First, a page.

Determination if a trip is DOT regulated is made on a trip-by-trip basis, based on:
(1.) Intent of the trip; or
(2.) The Federal Motor Carrier Safety Regulations (FMCSRs).

Trip — is a one-way movement of a person or vehicle between two points.

Example: You take half of the seats out of a 15 passenger van so you can carry, at most, only 8 passengers (and escape many regulations), but occasionally have ten or twelve passengers and have those extra passengers sit on their luggage. Clearly, the intent on those trips carrying extra passengers is to haul more than eight passengers.

The key regulatory phrase is “Designed or used.”

Many times a vehicle or re-purposed or modified after it comes from the manufacturer. An old school can be turned into an RV or used as a truck. As such, it would not be a “bus,” but depending on the intent of user, it could become a federally regulated vehicle if used in commerce.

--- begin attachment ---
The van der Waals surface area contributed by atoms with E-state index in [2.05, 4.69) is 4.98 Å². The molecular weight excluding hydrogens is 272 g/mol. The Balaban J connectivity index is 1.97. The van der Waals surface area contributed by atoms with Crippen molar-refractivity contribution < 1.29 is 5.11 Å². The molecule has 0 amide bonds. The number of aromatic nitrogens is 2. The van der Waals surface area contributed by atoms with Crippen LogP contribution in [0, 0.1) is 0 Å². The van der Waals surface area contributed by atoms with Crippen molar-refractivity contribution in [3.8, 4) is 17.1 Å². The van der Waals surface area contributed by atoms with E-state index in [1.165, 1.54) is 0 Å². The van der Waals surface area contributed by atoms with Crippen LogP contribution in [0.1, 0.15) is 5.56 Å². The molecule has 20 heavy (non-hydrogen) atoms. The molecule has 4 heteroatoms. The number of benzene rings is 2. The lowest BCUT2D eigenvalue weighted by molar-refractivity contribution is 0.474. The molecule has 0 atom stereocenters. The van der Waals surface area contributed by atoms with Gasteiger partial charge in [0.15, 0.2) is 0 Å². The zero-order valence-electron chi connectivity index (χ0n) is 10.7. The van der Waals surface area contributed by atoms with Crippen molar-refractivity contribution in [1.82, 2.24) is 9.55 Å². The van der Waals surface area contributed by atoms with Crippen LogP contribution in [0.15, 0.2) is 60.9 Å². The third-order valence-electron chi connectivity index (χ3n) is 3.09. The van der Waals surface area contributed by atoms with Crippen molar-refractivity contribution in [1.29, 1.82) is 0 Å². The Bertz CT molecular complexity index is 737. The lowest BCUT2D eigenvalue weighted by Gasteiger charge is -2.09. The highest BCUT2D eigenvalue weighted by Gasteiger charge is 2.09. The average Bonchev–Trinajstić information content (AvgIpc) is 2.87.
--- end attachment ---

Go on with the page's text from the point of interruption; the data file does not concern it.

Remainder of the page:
Note: Your state may have its own rules for the type vehicle you are operating or the type of operations you are engaged in (limo, towing, farm, commercial, etc).

FMCSA is the regulatory arm of the Unites States Department of Transportation (USDOT) and means: Federal Motor Carrier Safety Administration.

A $6,500.00 fine for being on a restricted route?

RegulationsIs it legal to charge a driver $6,500.00 for being on a restricted route?

Restricted routes may include:

  • Vehicles carrying Hazardous Materials (Haz-Mat) that cannot travel in tunnels or certain areas;
  • Motor homes and vehicles towing trailers (camping or travel) that are carrying propane tanks;